Rachel Carson has been one of my heros for a long time. An early prophet of the environmental movement, her book Silent Spring (published just a few weeks after I was born in 1962) made the problems with pesticides public for the first time. As a result DDT was banned in the US. That this is a good thing should be a no-brainer, right? But apparently she is still being vilified for it 40 years later. The reason given - malaria kills millions of people annually worldwide. Because DDT has been used against the mosquitos that spread malaria, some say it's her fault that people are still dying from it. This is not only spurious, it's based on ignorance and possibly corrupt science.
I had no idea there was a controversy about it until I found this on enviro blog, Celsias:
Rachel Carson - is she friend, or foe?
There has long been a debate over the effects of Rachel Carson’s work Silent Spring, and that debate came to a head recently when a U.S. Senator effectively blocked a resolution to honor Carson on what would have been her 100th birthday:
"A Republican Senator known for his criticism of various environmental causes is single-handedly holding up two bills in the US Senate that would honor the life of Rachel Carson, author of the well-known book Silent Spring, RAW STORY has learned. The bills were introduced by a bipartisan group of Senators from Carson’s home-states of Pennsylvania and Maryland on the occasion of the centennial of her birthday on May 27. “This week, Dr. Coburn blocked two bills intended to honor Rachel Carson on the 100th anniversary of her birth (one bill to name a post office after her in PA, and a resolution honoring her),” said a press release at Senator Tom Coburn’s (R-OK) website." - Raw Story
My initial thought was: “Why on earth would someone block an attempt to honor someone posthumously, unless that person was someone heinous, like maybe Hitler or Stalin?” What I found was shocking. The Senator apparently subscribes to a theory that actually does compare Carson to Hitler and other brutal dictators....
read the rest here.
Rachel Carson never advocated a total ban on DDT. Instead she pointed out that the indiscriminate spraying of the time was not only poisoning birds and fish and people, it was making the target insects and the diseases they carry even stronger:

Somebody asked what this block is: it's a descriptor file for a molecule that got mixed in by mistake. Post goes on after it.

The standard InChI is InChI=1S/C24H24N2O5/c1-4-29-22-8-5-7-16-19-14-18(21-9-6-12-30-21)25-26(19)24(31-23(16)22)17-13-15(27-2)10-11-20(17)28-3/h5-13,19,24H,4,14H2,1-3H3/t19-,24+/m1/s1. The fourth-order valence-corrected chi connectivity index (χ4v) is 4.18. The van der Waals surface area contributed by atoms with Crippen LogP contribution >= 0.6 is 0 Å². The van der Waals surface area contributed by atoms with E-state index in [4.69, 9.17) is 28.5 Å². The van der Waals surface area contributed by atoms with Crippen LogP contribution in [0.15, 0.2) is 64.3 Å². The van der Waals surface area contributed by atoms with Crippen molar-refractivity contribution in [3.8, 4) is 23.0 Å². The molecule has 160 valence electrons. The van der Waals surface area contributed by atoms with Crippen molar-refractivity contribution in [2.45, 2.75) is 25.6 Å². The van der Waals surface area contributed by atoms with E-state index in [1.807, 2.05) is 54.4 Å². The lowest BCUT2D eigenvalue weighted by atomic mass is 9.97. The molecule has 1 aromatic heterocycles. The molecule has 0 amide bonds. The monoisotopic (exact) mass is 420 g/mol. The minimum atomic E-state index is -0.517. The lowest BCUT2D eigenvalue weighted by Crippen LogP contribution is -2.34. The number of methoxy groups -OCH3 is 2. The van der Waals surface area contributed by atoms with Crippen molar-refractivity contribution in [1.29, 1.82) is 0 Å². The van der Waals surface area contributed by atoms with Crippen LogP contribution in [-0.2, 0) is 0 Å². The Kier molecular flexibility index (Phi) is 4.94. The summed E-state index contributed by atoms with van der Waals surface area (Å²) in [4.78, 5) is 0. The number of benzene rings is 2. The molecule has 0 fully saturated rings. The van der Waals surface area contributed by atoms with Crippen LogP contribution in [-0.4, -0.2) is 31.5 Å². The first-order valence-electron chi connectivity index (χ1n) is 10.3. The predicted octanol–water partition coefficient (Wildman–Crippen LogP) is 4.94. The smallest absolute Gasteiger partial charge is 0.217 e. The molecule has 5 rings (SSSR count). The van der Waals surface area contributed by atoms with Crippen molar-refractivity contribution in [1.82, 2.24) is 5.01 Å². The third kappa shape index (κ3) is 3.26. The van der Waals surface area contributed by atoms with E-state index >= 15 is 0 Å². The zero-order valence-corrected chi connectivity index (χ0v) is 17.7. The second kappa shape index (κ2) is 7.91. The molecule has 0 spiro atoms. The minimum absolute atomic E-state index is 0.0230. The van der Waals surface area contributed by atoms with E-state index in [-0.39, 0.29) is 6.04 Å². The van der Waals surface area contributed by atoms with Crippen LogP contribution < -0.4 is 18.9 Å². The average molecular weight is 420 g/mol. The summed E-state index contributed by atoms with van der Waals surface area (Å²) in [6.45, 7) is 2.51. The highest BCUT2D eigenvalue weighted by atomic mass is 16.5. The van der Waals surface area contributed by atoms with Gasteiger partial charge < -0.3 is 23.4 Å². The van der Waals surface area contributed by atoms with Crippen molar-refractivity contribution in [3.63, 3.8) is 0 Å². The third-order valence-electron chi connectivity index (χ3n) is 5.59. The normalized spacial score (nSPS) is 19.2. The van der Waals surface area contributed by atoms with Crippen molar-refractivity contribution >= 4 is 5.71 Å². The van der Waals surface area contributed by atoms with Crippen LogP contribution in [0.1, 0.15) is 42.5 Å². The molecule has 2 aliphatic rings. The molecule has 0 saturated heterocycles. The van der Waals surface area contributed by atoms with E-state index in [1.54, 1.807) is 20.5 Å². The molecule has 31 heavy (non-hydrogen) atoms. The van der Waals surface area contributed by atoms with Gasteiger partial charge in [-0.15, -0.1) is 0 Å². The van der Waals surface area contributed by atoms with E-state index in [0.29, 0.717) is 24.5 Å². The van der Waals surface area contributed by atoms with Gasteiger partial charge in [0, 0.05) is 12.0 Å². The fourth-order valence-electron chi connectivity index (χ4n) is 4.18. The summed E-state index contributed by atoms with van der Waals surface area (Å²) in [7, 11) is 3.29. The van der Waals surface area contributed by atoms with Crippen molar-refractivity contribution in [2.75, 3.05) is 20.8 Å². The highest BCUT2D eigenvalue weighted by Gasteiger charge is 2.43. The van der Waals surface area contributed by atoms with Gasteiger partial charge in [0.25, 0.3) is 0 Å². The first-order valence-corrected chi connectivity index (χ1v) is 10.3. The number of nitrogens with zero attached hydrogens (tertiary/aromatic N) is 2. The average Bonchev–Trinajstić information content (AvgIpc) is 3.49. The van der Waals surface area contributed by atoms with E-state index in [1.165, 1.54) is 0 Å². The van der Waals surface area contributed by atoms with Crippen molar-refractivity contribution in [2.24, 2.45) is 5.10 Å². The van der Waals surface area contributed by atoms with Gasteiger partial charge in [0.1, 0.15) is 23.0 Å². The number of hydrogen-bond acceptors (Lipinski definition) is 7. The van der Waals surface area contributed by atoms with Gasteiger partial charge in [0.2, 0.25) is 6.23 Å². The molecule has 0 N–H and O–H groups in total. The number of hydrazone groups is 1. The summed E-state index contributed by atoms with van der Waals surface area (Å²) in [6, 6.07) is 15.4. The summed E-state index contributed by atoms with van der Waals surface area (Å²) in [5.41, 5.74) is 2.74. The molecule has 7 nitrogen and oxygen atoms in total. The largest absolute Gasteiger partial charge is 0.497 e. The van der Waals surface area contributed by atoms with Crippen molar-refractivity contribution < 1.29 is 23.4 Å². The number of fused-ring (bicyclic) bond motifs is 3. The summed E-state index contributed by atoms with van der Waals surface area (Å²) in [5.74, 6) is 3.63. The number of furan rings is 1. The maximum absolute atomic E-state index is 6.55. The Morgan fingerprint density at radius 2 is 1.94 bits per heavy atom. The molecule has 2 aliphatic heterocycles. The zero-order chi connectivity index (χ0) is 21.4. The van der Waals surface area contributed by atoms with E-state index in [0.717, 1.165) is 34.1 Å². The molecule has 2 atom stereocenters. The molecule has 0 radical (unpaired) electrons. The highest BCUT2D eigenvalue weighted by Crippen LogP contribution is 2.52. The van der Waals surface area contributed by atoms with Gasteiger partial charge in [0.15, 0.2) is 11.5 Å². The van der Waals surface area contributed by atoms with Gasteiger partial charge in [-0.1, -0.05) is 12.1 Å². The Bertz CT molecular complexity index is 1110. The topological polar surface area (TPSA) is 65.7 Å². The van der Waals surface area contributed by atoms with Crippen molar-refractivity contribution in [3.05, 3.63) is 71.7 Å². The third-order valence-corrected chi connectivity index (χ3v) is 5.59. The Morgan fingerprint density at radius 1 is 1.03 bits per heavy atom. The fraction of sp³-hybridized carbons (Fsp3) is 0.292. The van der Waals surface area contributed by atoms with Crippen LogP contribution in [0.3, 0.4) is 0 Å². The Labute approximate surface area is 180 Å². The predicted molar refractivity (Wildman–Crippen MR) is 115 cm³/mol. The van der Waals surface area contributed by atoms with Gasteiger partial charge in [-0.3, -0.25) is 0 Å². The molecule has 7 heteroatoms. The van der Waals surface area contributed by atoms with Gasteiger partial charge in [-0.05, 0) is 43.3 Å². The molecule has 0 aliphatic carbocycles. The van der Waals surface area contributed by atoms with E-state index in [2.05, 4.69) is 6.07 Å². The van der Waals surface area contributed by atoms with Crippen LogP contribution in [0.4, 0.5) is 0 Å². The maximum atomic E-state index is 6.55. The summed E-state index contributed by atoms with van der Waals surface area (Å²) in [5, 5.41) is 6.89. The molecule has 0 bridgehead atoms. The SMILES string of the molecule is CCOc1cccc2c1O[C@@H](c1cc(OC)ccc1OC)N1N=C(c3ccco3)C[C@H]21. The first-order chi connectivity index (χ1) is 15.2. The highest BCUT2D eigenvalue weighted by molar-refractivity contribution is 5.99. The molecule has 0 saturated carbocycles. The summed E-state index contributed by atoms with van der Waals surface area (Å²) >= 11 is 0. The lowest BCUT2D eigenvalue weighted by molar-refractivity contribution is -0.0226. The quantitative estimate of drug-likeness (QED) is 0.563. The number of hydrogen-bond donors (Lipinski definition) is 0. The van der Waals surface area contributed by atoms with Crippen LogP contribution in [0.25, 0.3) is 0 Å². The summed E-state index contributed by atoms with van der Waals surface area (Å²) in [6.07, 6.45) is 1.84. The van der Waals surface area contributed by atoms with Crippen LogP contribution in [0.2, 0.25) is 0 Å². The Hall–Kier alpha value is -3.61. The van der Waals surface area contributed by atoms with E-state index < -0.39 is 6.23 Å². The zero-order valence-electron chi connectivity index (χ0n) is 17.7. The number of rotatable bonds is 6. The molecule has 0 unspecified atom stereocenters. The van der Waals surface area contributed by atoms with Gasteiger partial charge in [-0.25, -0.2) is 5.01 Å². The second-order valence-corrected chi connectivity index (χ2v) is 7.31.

"No responsible person contends that insect-borne disease should be ignored. The question that has now urgently presented itself is whether it is either wise or responsible to attack the problem by methods that are rapidly making it worse. "
Human exposure to DDT has long been linked with low birth weight babies and harmful reproductive effects. The politicians leading the crusade to undermine Carson’s legacy are also aggressively disputing other significant scientific evidence in the news lately. Can you guess what it is? That car and coal power plant emissions contribute to climate change! HA! That should tell you something about who's paying their bills.
For more about why Senator Coburn's claims have no scientific weight, see Who’s Promoting DDT in the PANNA (Pesticide Action Network North America) newsletter.
It's far too easy for corporate mouthpieces to make incorrect scientific statements and get away with it. It's outrageous that the NY Times is publishing stories like this one What the World Needs Now Is DDT. I do not claim to be an expert in any way on this subject but I do know that the world does not need more DDT.
I wonder how restoring the bat and dragonfly populations might help fight malaria? They love to eat mosquitos - one Little Brown Bat can eat 200 in one night. How about finding better ways to get clean drinking water to the people at risk? I know there are many solutions that don't mutate the insect into an even stronger and deadlier threat, while poisoning rivers, animals and people.